Monday, July 22, 2013

Never really breaking up - dating in the digital age

On exes: 

“So I tried a few different things—the best is MuteTweet, which for the most part keeps him out of my timeline.” Celia blocked him on Gchat, removed him from her Facebook feed, and installed a web-browser plug-in called Ex-Blocker, which makes sure no reference to the supplied names appears in Firefox or Chrome. For those who want to erase history, KillSwitch crawls your Facebook photos, videos, and wall posts, systematically deleting anything that mentions your ex. For those who lack willpower, Ex Lover Blocker activates a phone tree of your best friends when you call your ex. (If you try to work around it, Ex Lover Blocker resorts to public shaming on your Facebook wall.) There’s even something called Eternal Sunshine, which removes unwanted status updates from your Facebook feed.


The Czech novelist Milan Kundera coined the phrase “the lightness of being” in 1984’s The Unbearable Lightness of Being. He meant it as a counterpoint to “the heaviest of burdens,” Nietzsche’s idea of eternal return: “If every second of our lives recurs an infinite number of times, we are nailed to eternity as Jesus was nailed to the cross,” he wrote. “It is a terrifying prospect. In the world of eternal return the weight of unbearable responsibility lies heavy on every move we make.” 


Wednesday, November 21, 2012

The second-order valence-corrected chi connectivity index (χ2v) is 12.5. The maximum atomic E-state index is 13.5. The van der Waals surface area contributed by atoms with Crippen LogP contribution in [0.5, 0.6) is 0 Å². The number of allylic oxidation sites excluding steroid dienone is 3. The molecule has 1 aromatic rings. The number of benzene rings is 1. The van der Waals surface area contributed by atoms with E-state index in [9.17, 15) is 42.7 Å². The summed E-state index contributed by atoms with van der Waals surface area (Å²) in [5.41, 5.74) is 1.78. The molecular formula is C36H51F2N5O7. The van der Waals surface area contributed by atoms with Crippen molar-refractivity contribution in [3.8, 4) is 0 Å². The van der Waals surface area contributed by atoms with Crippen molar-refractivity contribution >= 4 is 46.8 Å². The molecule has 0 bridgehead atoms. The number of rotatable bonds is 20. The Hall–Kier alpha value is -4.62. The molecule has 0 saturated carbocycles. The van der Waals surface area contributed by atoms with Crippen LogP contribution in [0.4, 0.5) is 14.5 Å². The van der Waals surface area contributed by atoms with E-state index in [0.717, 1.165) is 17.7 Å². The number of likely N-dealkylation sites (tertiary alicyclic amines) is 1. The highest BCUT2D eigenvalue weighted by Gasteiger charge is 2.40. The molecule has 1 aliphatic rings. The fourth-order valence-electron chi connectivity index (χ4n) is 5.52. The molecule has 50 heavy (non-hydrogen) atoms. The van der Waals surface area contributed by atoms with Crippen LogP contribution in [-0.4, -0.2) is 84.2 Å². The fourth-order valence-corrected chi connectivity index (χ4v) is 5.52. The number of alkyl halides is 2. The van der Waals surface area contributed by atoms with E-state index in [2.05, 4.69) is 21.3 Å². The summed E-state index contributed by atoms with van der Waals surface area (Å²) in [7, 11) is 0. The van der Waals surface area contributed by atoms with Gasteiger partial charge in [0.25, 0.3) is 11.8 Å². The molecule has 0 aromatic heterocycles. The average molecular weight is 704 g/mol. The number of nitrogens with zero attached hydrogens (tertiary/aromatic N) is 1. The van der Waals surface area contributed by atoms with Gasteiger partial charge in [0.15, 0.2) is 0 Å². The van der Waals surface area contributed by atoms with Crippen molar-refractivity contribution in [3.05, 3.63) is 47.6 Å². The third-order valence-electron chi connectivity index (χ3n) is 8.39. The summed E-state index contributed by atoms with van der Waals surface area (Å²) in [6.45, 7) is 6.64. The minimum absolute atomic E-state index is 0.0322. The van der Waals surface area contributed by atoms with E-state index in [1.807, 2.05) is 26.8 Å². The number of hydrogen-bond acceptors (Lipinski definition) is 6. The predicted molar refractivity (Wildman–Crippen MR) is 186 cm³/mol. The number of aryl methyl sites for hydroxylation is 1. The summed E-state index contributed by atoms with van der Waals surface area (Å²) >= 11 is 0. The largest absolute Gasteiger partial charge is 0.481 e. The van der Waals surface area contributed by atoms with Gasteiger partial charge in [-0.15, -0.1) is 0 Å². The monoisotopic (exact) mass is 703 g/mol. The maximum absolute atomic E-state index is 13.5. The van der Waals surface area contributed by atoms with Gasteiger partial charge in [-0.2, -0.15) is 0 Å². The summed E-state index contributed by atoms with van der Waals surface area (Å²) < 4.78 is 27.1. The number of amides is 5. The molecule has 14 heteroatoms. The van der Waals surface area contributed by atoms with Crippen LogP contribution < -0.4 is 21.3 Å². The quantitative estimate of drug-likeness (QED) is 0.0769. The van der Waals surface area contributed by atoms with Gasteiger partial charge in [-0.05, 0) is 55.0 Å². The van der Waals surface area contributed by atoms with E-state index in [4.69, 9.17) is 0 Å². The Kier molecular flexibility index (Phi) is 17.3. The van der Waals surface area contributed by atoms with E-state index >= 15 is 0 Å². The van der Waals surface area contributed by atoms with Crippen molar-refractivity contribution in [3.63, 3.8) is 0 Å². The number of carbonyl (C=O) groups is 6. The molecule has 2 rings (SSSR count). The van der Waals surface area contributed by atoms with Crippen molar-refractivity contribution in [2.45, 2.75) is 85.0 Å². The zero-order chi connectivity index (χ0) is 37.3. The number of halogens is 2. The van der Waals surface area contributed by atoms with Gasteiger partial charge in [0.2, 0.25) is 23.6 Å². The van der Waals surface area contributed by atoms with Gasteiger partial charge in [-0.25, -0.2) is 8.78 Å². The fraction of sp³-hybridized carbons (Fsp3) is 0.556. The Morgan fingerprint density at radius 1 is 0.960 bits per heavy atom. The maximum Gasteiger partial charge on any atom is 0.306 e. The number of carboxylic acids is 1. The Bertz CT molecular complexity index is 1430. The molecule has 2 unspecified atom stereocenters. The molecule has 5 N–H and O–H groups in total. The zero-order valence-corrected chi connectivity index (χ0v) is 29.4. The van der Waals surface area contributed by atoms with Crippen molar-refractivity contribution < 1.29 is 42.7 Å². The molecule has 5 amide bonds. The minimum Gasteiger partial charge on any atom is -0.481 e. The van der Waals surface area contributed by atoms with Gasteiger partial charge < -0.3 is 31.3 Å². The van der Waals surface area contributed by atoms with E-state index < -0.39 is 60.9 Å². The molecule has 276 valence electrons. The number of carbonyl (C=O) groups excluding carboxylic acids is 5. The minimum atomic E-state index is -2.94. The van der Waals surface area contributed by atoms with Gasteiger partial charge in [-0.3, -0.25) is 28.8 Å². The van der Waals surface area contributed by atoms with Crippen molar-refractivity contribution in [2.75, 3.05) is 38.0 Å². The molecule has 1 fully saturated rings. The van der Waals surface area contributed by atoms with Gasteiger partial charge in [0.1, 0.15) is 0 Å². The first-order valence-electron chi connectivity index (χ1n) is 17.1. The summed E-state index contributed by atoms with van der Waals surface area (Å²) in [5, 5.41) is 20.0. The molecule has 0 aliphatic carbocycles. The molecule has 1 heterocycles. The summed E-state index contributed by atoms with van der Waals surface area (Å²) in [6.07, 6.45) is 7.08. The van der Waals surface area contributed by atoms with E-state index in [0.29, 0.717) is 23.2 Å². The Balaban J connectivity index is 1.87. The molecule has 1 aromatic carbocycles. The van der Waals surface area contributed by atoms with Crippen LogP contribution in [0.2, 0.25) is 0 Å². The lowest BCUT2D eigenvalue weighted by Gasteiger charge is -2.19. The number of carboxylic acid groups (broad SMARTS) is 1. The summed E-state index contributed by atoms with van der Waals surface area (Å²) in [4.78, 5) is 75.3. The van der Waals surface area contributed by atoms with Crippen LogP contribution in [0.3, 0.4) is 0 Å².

Sunday, November 4, 2012

what is wut

Wednesday, October 31, 2012

Stephen Colbert on grief

PLAYBOY: They were on a commercial airliner that crashed while landing in thick fog. Your brothers were both teenagers, and your father was taking them to Connecticut to enroll them in private school. How did you make sense of their deaths?
COLBERT: Things didn’t seem that important anymore. Nothing seemed that important anymore. My mother said to me—and I think she said this to all my brothers and sisters—she urged me to look at everything in the light of eternity. In other words, it doesn’t matter what I wear. I just wear the uniform of my youth. I wear an oxford-cloth shirt and khakis. What does it matter? What does it matter what I wear?
PLAYBOY: As a 10-year-old boy who just lost his dad, that advice helped you?
COLBERT: Sure, absolutely.
PLAYBOY: It’s been almost four decades since it happened. Does the grief dissipate?
COLBERT: No. It’s not as keen. Well, it’s not as present, how about that? It’s just as keen but not as present. But it will always accept the invitation. Grief will always accept the invitation to appear. It’s got plenty of time for you.
PLAYBOY: “I’ll be here.”
COLBERT: That’s right. “I’ll be here when you need me.” The interesting thing about grief, I think, is that it is its own size. It is not the size of you. It is its own size. And grief comes to you. You know what I mean? I’ve always liked that phrase He was visited by grief, because that’s really what it is. Grief is its own thing. It’s not like it’s in me and I’m going to deal with it. It’s a thing, and you have to be okay with its presence. If you try to ignore it, it will be like a wolf at your door.

Monday, October 10, 2011

Wednesday, September 14, 2011